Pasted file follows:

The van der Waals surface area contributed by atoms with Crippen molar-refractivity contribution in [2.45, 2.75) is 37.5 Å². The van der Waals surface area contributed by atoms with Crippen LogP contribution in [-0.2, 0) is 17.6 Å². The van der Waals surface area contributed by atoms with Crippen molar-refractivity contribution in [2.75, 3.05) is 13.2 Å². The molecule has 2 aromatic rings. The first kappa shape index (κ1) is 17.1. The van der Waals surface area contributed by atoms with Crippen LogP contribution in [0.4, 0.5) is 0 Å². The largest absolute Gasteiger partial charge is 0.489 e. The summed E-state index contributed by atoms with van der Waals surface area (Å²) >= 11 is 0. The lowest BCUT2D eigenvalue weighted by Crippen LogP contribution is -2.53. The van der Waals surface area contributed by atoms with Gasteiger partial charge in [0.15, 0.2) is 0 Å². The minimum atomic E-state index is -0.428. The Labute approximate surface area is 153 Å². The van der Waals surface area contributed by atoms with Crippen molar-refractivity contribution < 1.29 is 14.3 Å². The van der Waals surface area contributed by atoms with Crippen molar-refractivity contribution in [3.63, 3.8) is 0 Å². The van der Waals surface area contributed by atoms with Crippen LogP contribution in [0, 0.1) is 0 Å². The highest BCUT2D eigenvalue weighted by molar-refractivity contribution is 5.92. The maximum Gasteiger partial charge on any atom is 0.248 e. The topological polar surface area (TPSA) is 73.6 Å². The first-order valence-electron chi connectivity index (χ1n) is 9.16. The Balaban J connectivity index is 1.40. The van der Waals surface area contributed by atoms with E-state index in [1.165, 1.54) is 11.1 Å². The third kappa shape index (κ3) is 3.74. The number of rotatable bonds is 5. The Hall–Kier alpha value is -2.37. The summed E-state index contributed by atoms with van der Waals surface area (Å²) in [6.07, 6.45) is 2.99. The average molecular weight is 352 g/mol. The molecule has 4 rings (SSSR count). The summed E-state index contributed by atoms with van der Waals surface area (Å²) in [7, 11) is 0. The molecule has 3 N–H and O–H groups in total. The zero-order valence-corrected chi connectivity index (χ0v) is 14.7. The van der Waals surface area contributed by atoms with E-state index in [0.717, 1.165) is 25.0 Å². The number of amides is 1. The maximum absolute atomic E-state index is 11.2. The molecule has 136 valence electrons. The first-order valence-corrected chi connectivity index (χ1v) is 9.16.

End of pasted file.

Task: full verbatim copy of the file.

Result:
The van der Waals surface area contributed by atoms with Crippen molar-refractivity contribution in [2.45, 2.75) is 37.5 Å². The van der Waals surface area contributed by atoms with Crippen LogP contribution in [-0.2, 0) is 17.6 Å². The van der Waals surface area contributed by atoms with Crippen molar-refractivity contribution in [2.75, 3.05) is 13.2 Å². The molecule has 2 aromatic rings. The first kappa shape index (κ1) is 17.1. The van der Waals surface area contributed by atoms with Crippen LogP contribution in [0.4, 0.5) is 0 Å². The largest absolute Gasteiger partial charge is 0.489 e. The summed E-state index contributed by atoms with van der Waals surface area (Å²) >= 11 is 0. The lowest BCUT2D eigenvalue weighted by Crippen LogP contribution is -2.53. The van der Waals surface area contributed by atoms with Gasteiger partial charge in [0.15, 0.2) is 0 Å². The minimum atomic E-state index is -0.428. The Labute approximate surface area is 153 Å². The van der Waals surface area contributed by atoms with Crippen molar-refractivity contribution < 1.29 is 14.3 Å². The van der Waals surface area contributed by atoms with Crippen molar-refractivity contribution in [3.63, 3.8) is 0 Å². The van der Waals surface area contributed by atoms with Crippen LogP contribution in [0, 0.1) is 0 Å². The highest BCUT2D eigenvalue weighted by molar-refractivity contribution is 5.92. The maximum Gasteiger partial charge on any atom is 0.248 e. The topological polar surface area (TPSA) is 73.6 Å². The first-order valence-electron chi connectivity index (χ1n) is 9.16. The Balaban J connectivity index is 1.40. The van der Waals surface area contributed by atoms with E-state index in [1.165, 1.54) is 11.1 Å². The third kappa shape index (κ3) is 3.74. The number of rotatable bonds is 5. The Hall–Kier alpha value is -2.37. The summed E-state index contributed by atoms with van der Waals surface area (Å²) in [6.07, 6.45) is 2.99. The average molecular weight is 352 g/mol. The molecule has 4 rings (SSSR count). The summed E-state index contributed by atoms with van der Waals surface area (Å²) in [7, 11) is 0. The molecule has 3 N–H and O–H groups in total. The zero-order valence-corrected chi connectivity index (χ0v) is 14.7. The van der Waals surface area contributed by atoms with E-state index in [0.717, 1.165) is 25.0 Å². The number of amides is 1. The maximum absolute atomic E-state index is 11.2. The molecule has 136 valence electrons. The first-order valence-corrected chi connectivity index (χ1v) is 9.16.